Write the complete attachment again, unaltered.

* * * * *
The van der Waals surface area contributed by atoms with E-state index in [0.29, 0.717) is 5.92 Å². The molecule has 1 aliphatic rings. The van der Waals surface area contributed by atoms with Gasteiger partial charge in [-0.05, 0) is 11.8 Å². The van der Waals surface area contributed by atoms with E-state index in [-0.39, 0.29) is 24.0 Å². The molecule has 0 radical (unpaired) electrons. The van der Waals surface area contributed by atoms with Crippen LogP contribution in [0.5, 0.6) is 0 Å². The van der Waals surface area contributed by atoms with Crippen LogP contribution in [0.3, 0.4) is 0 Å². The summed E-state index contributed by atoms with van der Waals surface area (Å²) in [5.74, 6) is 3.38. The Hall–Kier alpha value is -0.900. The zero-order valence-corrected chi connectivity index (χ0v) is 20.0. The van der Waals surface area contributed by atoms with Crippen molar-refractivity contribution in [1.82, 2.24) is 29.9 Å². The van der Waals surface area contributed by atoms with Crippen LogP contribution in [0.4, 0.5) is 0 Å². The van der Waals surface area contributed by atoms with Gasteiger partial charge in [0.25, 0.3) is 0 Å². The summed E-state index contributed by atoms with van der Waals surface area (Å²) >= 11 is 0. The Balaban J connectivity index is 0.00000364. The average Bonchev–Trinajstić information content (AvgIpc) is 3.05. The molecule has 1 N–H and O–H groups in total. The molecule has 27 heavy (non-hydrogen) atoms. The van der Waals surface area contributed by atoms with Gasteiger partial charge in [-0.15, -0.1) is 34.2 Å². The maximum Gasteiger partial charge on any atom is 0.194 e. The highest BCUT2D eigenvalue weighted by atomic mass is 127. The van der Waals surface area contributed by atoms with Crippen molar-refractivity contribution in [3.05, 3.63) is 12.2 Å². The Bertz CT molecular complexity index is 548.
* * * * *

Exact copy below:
The van der Waals surface area contributed by atoms with E-state index in [0.29, 0.717) is 5.92 Å². The molecule has 1 aliphatic rings. The van der Waals surface area contributed by atoms with Gasteiger partial charge in [-0.05, 0) is 11.8 Å². The van der Waals surface area contributed by atoms with E-state index in [-0.39, 0.29) is 24.0 Å². The molecule has 0 radical (unpaired) electrons. The van der Waals surface area contributed by atoms with Crippen LogP contribution in [0.5, 0.6) is 0 Å². The van der Waals surface area contributed by atoms with Crippen LogP contribution in [0.3, 0.4) is 0 Å². The summed E-state index contributed by atoms with van der Waals surface area (Å²) in [5.74, 6) is 3.38. The Hall–Kier alpha value is -0.900. The zero-order valence-corrected chi connectivity index (χ0v) is 20.0. The van der Waals surface area contributed by atoms with Crippen molar-refractivity contribution in [1.82, 2.24) is 29.9 Å². The van der Waals surface area contributed by atoms with Crippen LogP contribution in [0.4, 0.5) is 0 Å². The van der Waals surface area contributed by atoms with Gasteiger partial charge in [0.25, 0.3) is 0 Å². The summed E-state index contributed by atoms with van der Waals surface area (Å²) >= 11 is 0. The Balaban J connectivity index is 0.00000364. The average Bonchev–Trinajstić information content (AvgIpc) is 3.05. The molecule has 1 N–H and O–H groups in total. The molecule has 27 heavy (non-hydrogen) atoms. The van der Waals surface area contributed by atoms with Gasteiger partial charge in [-0.15, -0.1) is 34.2 Å². The maximum Gasteiger partial charge on any atom is 0.194 e. The highest BCUT2D eigenvalue weighted by atomic mass is 127. The van der Waals surface area contributed by atoms with Crippen molar-refractivity contribution in [3.05, 3.63) is 12.2 Å². The Bertz CT molecular complexity index is 548.